James Scott’s debut novel is a dark, cold and brutal story of revenge and obsession set in remote upstate New York in the winter of 1897.
Elspeth is a midwife, a sinner (she says), who leaves her husband and five children for months at a time to ply her trade. We first meet her as she is trudging for miles and hours through waist-deep snow, on her way home, her pack carrying presents for the children. The closer she gets to her isolated home, the stronger her sense of unease. There is “No smell of a winter fire...no welcoming light.”
The house is dark, quiet and holds a terrible fulfillment of Elspeth’s premonition. The cold whistles through the hundreds of bullet holes in the walls of the house and one after the other, she finds the bloodied bodies of her dead children and her husband, Jorah. However, she does not find the body of 12-year-old Caleb in the house, and the barn where he sleeps is also dark.
When another shot is fired Elspeth is hit and Caleb, who survived by hiding, cares for her. As the grim story of their present peril unfolds we learn the story of the past, of dark secrets held closely by Elspeth and why she and Jorah deliberately chose to live “in an expanse...so vast and empty that even those looking for the house would have difficulty finding it.”
When she has recovered sufficiently, this woman of iron and mystery and this young boy who is torn with the guilt of survival set out in search of the three men who murdered their family “to find the men responsible and snatch everything away from them with equal cruelty.”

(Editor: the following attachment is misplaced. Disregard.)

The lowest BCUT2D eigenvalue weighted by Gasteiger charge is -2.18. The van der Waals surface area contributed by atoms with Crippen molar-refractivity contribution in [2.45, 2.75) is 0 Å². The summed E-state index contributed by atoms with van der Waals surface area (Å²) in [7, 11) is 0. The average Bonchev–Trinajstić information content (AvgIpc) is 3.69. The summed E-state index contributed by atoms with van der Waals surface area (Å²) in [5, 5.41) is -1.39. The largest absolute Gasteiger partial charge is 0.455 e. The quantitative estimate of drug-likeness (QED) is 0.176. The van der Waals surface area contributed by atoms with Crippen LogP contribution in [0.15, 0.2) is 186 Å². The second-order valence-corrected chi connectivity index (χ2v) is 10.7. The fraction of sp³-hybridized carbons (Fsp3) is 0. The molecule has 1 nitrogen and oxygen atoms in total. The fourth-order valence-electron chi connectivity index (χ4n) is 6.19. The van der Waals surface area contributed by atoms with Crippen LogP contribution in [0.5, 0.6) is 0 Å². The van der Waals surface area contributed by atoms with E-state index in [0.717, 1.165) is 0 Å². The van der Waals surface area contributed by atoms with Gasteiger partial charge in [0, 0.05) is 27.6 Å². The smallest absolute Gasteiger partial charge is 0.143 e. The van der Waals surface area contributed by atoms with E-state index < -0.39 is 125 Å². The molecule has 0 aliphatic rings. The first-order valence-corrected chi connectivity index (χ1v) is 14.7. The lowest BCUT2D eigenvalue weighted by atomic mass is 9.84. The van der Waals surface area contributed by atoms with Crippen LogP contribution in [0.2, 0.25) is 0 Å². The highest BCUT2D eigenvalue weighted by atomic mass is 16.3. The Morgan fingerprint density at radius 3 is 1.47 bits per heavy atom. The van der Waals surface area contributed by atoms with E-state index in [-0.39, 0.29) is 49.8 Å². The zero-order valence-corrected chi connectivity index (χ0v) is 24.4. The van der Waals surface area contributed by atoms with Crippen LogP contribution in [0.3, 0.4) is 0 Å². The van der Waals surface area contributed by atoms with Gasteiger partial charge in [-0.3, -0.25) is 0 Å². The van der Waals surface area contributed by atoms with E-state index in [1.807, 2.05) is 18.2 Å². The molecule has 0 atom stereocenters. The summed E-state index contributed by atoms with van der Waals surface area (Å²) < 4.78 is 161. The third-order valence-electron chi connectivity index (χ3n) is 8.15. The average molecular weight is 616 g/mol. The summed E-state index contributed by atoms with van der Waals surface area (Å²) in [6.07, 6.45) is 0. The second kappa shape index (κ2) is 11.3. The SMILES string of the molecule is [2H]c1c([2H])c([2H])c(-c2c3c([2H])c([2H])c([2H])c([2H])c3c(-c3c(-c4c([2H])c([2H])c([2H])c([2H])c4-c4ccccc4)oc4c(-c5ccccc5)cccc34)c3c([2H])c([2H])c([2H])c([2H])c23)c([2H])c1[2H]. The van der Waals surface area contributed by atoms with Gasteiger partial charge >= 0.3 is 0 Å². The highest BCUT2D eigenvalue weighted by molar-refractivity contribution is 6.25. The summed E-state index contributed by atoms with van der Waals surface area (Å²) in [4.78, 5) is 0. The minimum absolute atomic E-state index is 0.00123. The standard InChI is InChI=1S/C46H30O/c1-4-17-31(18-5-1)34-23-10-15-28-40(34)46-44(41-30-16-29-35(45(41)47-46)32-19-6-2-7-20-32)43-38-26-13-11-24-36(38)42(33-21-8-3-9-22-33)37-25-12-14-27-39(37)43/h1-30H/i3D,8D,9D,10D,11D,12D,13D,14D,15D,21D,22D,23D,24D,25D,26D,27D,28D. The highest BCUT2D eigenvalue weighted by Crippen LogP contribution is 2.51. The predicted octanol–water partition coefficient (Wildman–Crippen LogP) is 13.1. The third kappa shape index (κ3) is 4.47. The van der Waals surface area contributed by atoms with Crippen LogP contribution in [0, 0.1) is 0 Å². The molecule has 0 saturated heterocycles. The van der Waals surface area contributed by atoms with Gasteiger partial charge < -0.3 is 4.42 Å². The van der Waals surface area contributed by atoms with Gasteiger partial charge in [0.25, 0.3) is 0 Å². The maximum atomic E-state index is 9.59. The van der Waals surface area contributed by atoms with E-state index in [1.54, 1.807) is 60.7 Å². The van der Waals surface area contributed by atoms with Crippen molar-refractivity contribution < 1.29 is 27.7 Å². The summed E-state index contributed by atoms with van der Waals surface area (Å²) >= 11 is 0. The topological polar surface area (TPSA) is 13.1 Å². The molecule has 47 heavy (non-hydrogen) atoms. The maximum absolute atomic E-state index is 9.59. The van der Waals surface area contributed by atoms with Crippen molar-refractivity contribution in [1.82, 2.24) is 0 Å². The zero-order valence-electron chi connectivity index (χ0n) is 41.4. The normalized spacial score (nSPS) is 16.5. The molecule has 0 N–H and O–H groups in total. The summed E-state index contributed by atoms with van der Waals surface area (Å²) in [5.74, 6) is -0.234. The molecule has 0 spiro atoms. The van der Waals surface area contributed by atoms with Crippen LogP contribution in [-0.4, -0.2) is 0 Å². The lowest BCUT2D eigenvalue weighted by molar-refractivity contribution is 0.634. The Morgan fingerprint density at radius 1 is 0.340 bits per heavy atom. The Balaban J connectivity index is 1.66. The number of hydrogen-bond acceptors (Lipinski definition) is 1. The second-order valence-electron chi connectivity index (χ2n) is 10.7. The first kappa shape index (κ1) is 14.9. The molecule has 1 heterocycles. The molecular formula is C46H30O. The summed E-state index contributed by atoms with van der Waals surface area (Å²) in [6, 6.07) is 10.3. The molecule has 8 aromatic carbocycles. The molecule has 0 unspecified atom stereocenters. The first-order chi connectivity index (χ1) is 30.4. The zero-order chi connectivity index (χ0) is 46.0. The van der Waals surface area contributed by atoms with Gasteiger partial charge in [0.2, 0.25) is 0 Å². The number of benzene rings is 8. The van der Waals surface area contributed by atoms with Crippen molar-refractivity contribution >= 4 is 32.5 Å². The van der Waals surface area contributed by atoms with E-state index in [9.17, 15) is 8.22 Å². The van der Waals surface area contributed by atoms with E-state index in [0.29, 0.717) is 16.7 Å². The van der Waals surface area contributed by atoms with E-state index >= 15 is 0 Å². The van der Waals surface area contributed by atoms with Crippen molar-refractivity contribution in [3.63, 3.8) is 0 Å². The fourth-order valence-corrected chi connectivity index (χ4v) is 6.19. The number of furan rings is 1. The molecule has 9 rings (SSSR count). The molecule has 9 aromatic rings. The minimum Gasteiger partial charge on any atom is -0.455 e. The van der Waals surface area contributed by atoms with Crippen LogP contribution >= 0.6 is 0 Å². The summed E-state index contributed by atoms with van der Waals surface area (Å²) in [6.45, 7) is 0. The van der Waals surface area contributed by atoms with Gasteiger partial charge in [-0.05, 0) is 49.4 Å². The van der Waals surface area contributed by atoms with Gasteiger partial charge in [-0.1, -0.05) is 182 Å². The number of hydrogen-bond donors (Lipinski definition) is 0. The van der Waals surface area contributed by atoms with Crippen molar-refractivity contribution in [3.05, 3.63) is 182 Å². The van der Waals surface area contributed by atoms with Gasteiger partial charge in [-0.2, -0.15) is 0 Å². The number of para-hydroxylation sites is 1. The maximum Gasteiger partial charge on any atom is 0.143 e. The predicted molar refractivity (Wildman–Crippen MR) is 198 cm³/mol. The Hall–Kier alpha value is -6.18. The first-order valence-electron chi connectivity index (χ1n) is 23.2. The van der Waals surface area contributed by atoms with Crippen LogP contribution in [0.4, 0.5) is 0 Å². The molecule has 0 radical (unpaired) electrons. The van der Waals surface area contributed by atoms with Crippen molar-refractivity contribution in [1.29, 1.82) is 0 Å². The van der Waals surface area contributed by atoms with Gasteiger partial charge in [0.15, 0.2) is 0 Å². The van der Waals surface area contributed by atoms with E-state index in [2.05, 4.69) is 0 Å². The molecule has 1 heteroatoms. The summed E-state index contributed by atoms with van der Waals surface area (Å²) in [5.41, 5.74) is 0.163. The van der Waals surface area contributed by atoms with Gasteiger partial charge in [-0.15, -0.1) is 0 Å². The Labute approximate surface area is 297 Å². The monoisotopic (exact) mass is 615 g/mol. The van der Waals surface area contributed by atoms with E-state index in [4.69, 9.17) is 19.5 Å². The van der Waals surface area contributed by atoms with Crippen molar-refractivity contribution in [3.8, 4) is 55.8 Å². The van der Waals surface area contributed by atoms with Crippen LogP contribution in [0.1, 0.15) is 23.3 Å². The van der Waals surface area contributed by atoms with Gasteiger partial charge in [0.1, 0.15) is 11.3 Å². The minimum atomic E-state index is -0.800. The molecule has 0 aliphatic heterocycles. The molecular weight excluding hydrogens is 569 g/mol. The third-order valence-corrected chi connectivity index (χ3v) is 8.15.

Their journey is as bleak and difficult as might be expected under the circumstances. Elspeth is both physically and emotionally damaged, tormented by her past demons as well as those in the present. Caleb struggles to assume the role of an adult as he tries to inhabit the mind of someone who is a killer, “like one of the three men in red scarves” he saw from the barn, someone who could find and kill those three men. Through all of this is the awkward and bittersweet struggle for them to connect with each other. Elspeth has been the distant, mostly absent mother and Caleb the reserved, apart child.
The penultimate and longest stop on their journey is in the town of Watersbridge on the frozen shore of Lake Erie where the primary enterprises seem to be harvesting ice from the lake and indulging in debauchery at the Elm Inn.
There is, of course, a tragic inevitability to this story and from the first page it is not possible to foresee a rosy outcome. The beauty of this book is in its terribleness, its originality and its exquisite writing.